‘It was a bad moment when the government’s Internal Markets Bill sought to overwrite parts of the Northern Ireland Protocol. The Attorney General’s explanation about the role of international law was untenable and deeply troubling; her going off for advice from sources that were insufficiently credible was equally untenable. The resignation of the Treasury Solicitor, Sir Jonathan Jones, highlighted the breakdown in the system for providing best advice to government. The fact that the AG remained in post suggests a troubling rift in the system. Sir Jonathan resigned for an entirely correct reason. There was a clear breach of the ministerial code; the code had not been changed; the AG’s explanation of why there had been no breach was untenable; and the Cabinet Secretary apparently felt obliged to bend with the wind. The Prime Minister ignored the code and the AG enabled him to avoid the difficulties of doing this.’

The Right Honourable Dominic Grieve QC, former AG himself and thorn in the government’s side over Brexit, is unsparing in his criticism when we talk in February. ‘I campaigned for the AG [Suella Braverman] when she stood for Parliament. It’s a challenging job. I still remember the moment when in 2010 I accepted PM David Cameron’s request to be AG. Somebody offered to send a car to collect me. I said I’d walk. I needed time to think about the job. When I arrived, the entire office was waiting for me. They wanted me to tell them my policies. Instead I offered my principles: the office was crucial to government; I had lots to learn; I wanted us to be totally professional, our advice to be excellent; we would uphold the rule of law. I received a round of applause! They came together again on the day I left office and I was able to thank them for their great support in doing the job.’

Those who have worked with Dominic Grieve might regard him as born for the role of AG, but on leaving Oxford, where he had taken modern history (‘my great love’), he was in two minds about a career. ‘I wasn’t sure about law. My QC father rightly said the independent, self-employed life at the Bar would suit my temperament. I applied to the Foreign Office but lost out at round two and so went to poly to convert to law. During that cramming year the learning was inevitably a bit sterile – not a period when I was highly motivated. But everything changed after I got pupillage and was able to stand on my feet. Advocacy is a demanding performing art: if you don’t feel the adrenalin rush as you stand up as AG before the Supreme Court, you know it’s not going to work. Can you take complex arguments and reduce them to something intelligible and accurate? I enjoyed the courtroom discussions, jury advocacy, questioning witnesses.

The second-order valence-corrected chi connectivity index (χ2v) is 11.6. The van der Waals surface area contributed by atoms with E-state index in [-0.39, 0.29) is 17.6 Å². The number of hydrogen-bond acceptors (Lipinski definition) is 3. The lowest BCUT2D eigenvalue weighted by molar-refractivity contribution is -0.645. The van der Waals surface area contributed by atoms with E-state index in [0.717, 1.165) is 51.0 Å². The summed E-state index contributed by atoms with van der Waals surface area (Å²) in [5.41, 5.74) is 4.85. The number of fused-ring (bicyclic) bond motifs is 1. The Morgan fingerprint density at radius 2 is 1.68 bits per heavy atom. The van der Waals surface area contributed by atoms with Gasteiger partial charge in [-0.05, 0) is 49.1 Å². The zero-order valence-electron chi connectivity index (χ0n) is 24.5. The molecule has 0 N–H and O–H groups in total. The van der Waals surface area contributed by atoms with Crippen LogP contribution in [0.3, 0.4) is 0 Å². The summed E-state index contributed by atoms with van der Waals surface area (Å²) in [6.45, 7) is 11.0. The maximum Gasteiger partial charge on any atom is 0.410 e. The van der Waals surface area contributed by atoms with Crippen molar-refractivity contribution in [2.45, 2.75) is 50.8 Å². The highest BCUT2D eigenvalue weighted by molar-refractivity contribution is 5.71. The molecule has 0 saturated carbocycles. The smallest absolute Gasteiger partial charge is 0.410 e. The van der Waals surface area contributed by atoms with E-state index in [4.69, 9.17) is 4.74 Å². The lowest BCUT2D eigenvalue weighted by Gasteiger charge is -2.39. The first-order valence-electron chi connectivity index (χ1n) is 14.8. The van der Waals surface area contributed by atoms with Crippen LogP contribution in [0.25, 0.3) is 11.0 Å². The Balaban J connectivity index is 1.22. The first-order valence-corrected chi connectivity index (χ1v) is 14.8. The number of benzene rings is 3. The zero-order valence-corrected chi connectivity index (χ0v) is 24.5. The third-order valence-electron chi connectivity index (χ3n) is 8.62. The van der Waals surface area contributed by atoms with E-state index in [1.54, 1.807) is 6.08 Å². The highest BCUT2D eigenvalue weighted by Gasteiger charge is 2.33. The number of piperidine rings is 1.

‘As AG I felt very strongly I should be in court, to keep in touch with the profession and professional standards. When you go into court as AG you have considerable support, sometimes from silks, which reduces the anxiety of not being on top of the law or of failing to put points to the court, and you can then concentrate on the presentation. The AG leads a privileged life in that respect!’

His ‘best case’ was the Prisoner Voting case in 2013 before the Supreme Court (Chester and McGeoch). ‘There was an attempt to argue that our legislation which prevented prisoners voting should be struck down under EU law, a prospect which David Cameron had said made him ‘physically ill’ and should be avoided at all costs. We won. The court repeated that the UK remained in breach of the Human Rights Convention but refused the declaration that the claimants had sought. It was a case that was delightful to argue, even having a Scottish element. On the day before the result was to be announced, counsel were invited to read the embargoed judgments but on a counsel-only basis. I couldn’t tell the PM the result, even though later the next day he was taking PM Questions where the case was bound to feature. So next morning I went to No 10, taking a bottle of champagne in a carrier, and was waiting in the PM’s outer office when I heard Big Ben strike 10am, the moment when the embargo ended. The PM opened his door and asked “Well?” I produced the bottle. We had got what we wanted. It was a good moment.

‘On arrival as AG I found that the office had virtually given up trying to control the Press for contempt of court in relation to jury trials. I set out to change that. I took the Sun and Mirror to court for their vilification of Christopher Jefferies in Bristol, though he had not even been charged with the murder of Joanna Yeates. In-house counsel for other newspapers told me they were grateful for what I had done, as it supported their advice to their clients.

‘Advising in Cabinet is a form of gentle advocacy. I had to switch from the expert conversations I enjoyed with government lawyers and counsel to language that would be understood, whilst avoiding coming over as toffee-nosed. It can be irritating when lawyers say no, so one always has to suggest alternatives. I always had to know what was coming up and what was being said in the margins and even the corridor outside!’